The APU A12-9800E 4-Core has a 49 Watt lower Maximum TDP than the Core i5-4670K 3.4GHz. However, the Core i5-4670K 3.4GHz was created with a 6 nm smaller manufacturing technology. Overall, by taking both into account, the APU A12-9800E 4-Core is likely the CPU with the lower heat production and power requirements, by quite a wide margin.

The Core i5-4670K 3.4GHz has an on-board GPU, which means that it will be capable of running basic graphics applications (i.e., games) without the need for a dedicated graphics card. The APU A12-9800E 4-Core, however, does not, and you will probably have to look for a dedicated card if you wish to use it at all.

For in-depth GPU comparisons with the Intel HD Graphics 4600 Desktop, click on the following GPU overview comparison icon (visible throughout Game-Debate), and choose a GPU from the list to compare against:

On-board GPUs tend to be fairly awful in comparison to dedicated cards from the likes of AMD or Nvidia, but as they are built into the CPU, they also tend to be cheaper and require far less power to run (this makes them a good choice for laptops). We would recommend a dedicated card for running the latest games, but integrated GPUs are improving all the time and casual gamers may find less recent games perform perfectly acceptably.

CPU Core Details

CPU CodenameBristol RidgeHaswell
MoBo SocketSocket AM4LGA 1150
Notebook CPUnono
Release Date05 Sep 201604 Jun 2013
CPU LinkGD LinkGD Link
Approved

CPU Technical Specifications

CPU Cores4vs4
CPU Threads4vs4
Clock Speed3.1 GHzvs3.4 GHz
Turbo Frequency3.8 GHzvs3.8 GHz
Max TDP35 Wvs84 W
Lithography28 nmvs22 nm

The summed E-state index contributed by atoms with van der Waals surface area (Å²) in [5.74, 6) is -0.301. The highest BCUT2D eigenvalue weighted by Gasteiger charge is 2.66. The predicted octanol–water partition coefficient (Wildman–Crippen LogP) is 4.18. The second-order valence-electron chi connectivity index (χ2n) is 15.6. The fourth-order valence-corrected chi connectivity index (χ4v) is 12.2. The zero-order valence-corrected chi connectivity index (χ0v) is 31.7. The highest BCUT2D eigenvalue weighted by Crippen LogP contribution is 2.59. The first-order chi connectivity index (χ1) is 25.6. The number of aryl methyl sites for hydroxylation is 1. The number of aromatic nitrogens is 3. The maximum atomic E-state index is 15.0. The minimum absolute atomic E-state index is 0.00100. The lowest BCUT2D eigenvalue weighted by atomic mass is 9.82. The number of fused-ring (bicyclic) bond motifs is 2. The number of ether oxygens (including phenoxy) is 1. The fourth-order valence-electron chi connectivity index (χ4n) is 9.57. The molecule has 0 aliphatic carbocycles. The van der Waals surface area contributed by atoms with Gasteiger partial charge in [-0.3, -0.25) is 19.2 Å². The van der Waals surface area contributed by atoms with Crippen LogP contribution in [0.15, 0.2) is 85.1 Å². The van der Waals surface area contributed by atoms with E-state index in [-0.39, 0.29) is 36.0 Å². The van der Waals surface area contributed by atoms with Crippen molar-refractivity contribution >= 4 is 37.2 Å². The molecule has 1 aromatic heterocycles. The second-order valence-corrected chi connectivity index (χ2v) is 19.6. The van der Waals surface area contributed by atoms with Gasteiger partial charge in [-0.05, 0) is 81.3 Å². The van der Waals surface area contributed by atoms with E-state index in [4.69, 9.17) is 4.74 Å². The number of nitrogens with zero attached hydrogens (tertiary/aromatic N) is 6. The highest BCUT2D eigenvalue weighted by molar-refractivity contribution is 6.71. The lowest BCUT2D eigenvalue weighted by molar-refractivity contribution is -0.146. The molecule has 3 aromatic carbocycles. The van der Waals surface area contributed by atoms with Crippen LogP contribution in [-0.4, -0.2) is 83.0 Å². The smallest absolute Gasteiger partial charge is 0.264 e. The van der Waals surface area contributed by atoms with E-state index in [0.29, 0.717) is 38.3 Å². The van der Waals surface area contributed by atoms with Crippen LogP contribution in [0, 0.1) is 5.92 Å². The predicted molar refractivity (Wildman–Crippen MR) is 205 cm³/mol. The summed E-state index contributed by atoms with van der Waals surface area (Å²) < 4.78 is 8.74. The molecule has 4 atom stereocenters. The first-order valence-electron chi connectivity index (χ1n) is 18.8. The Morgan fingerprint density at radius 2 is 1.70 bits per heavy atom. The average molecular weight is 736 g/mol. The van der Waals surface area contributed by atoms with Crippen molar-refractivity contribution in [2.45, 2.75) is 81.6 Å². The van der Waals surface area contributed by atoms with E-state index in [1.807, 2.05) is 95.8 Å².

Bit Width64 Bitvs64 Bit
Max Temperature90°Cvs73°C
Virtualization Technologynovsno
Comparison

CPU Cache and Memory

L1 Cache Size320 KBvs256 KB
L2 Cache Size2048 KBvs1024 KB
L3 Cache Size-vs6 MB
Max Memory Size-vs32 GB
Memory Channels-vs2
ECC Memory Supportnovsno
Comparison

CPU Graphics

GraphicsIntel HD Graphics 4600 Desktop
Base GPU Frequency-vs400 MHz
Max GPU Frequency-vs1250 MHz
DirectX-vs11.1
Displays Supported-vs-
Comparison

CPU Package and Version Specifications

Package Size-vs-
Revision-vs-
PCIe Revision-vs-
PCIe Configurations-vs-

Gaming Performance Value

Performance Value

CPU Mini Review

Mini ReviewThe AMD APU A12-9800E 4-Core 3.1GHz is a budget APU based on AMD's 28nm Excavator microarchitecture. It offers 4 physical cores (4 logical) initially clocked at 3.1GHz, rising to 3.8GHz in boost mode. It has an unlocked multiplier and therefore can overclocked using traditional methods. It has 2MB of L2 Cache. This processor also supports DDR4 based RAMs with maximum memory support of 64GB. It has a maximum Thermal Power Design of 35W, making it a low-end, power-efficient CPU. Among its many features are Cool n Quiet, CoolCore Technology, Extended Frequency Range (XFX), Pure Power and Precision Boost are enabled. The APU A12-9800E 4-Core 3.1GHz features integrated Radeon R7 3rd Gen GCN graphics with 512 Shaders and a maximum clock speed of 900MHz. This is a low-end graphics chip that will struggle to run any modern game at 720p.Core i5-4670K 3.4GHz is a high-end CPU based on the 22nm, Haswell architecture.

It offers 4 Physical Cores (4 Logical), initially clocked at 3.4GHz, which may go up to 3.8GHz and 6MB of L3 Cache.
Among its many features, Turbo Boost and Virtualization are activated and the processor has multiplier unlocked.

The processor integrates powerful Graphics called Intel HD Graphics 4600, with 20 Execution Units, initially clocked at 350MHz and that go up to 1200MHz, in Turbo Mode which share the L2 Cache and system RAM with the processor.
Both the processor and integrated graphics have a rated board TDP of 84W.

Compared to Core i5-3570K there's an overall 6% performance boost. Its performance is exceptionally good and enough for even the most demanding applications.